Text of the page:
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Lively, warm, and welcoming, the city of Mazatlán on Mexico’s Pacific Coast is beloved by travelers, families, and ex-pats from the United States and Canada looking for a beach destination that offers more than great fun in the sun. By billing itself as a “Colonial City by the Beach,” it heralds its unique combination of cultural pursuits, gastronomic delights, and, yes, plenty of seaside diversion along its miles of golden sand. Add to it deluxe accommodations, excellent land and water sports, and very reasonable prices, and you have the recipe for the ideal vacation—or retirement—spot.

There’s no doubt there’s much more than five things to do in Mazatlán, but here’s a bird’s eye view of what your next Pacific vacation could look like:

Old Mazatlán is the heart of the city…


With nearly 500 buildings tucked away in a 180-block area, the Centro Histórico has undergone a beautiful multimillion-dollar renovation that brought its narrow streets and colorful, 19th-century buildings and leafy parks back to life. By day, this historical treasure is the darling of photographers for its eclectic neoclassical architecture (don’t miss a visit to the Cathedral of Immaculate Conception), and visitors flock to its galleries, museums, and shops. Fine art schools open their wooden shutters along the sidewalks, allowing a glimpse of the students painting, dancing, or sculpting within.

By night, a lively crowd of locals and international visitors enjoy the balmy evenings set to live music, delighting in the ambiance and the fine food served at the sidewalk cafés around the Plaza Machado. Lovers of opera, ballet, and contemporary dance will love the esteemed Angela Peralta Theater, named after the famous opera singer, and now restored to its original grandeur.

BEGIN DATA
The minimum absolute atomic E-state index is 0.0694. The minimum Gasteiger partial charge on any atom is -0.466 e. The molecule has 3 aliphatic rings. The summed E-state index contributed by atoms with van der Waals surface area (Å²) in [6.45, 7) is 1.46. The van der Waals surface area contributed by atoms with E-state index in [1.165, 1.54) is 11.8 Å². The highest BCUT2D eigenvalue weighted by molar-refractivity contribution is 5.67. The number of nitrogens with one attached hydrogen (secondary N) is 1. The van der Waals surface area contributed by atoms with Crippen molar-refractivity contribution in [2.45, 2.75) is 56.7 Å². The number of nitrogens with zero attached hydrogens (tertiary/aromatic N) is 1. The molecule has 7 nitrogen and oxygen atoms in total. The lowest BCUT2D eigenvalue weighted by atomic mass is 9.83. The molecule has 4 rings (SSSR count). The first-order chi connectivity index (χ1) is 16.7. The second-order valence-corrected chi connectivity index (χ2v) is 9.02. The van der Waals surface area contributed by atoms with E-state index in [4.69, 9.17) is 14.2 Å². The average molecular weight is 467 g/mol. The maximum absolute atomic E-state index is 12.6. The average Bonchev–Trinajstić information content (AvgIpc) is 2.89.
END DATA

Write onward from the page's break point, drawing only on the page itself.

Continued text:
…And the malecón is its soul.

An eleven-mile boardwalk that stretches along the Olas Altas Boulevard from the Hotel Golden Zone to the Centro Histórico, the modern malecón is where couples walk hand-in-hand to watch the sunset, where families meet to enjoy the beach below and everyone comes to see and be seen on a weekend afternoon. The boardwalk even serves as an outdoor gallery lined with monuments evocative of daily life in Mazatlán.

A giant copper vat, for example, once held thousands of gallons of the famous Pacífico pilsner, one of Mexico’s finest beers and a legacy of its German past. The Fishermen’s Monument depicts a shrimp fisherman and a seductive mermaid (Mazatlán is the shrimp capital of the world), while what may look like Fred Flintstone’s vehicle is actually a pulmonía, a local open-air taxi. Pull up a bench and enjoy the sights—you’ll be able to see all the way to El Faro, Mazatlán’s landmark lighthouse and the second tallest in the world only after the one in Gibraltar.

Mazatlán is a feast for the palate.

As the Shrimp Capital of the World, there’s no dearth of delectable dishes spotlighting this tasty crustacean. A classic favorite is anything with smoked marlin and the spicy aguachile, a fresh ceviche-like dish made with shrimp, cucumbers, onions, lots of lime, and serrano peppers. With the Pacific as its backyard, Mazatlán’s restaurants offer a cornucopia of seafood dishes, including fresh octopus, conch, crab, tuna, wahoo, and dorado. Many will tempt you with casual home-style family cuisine (try La Puntilla near Isla de la Piedra or Topolo in the centro), but there are plenty of gourmet restaurants with world-class cuisine awaiting foodies (try the exquisite Casa 46 or the seasonal El Aljibe de San Pedro, located in a giant underground water cistern in the Old City).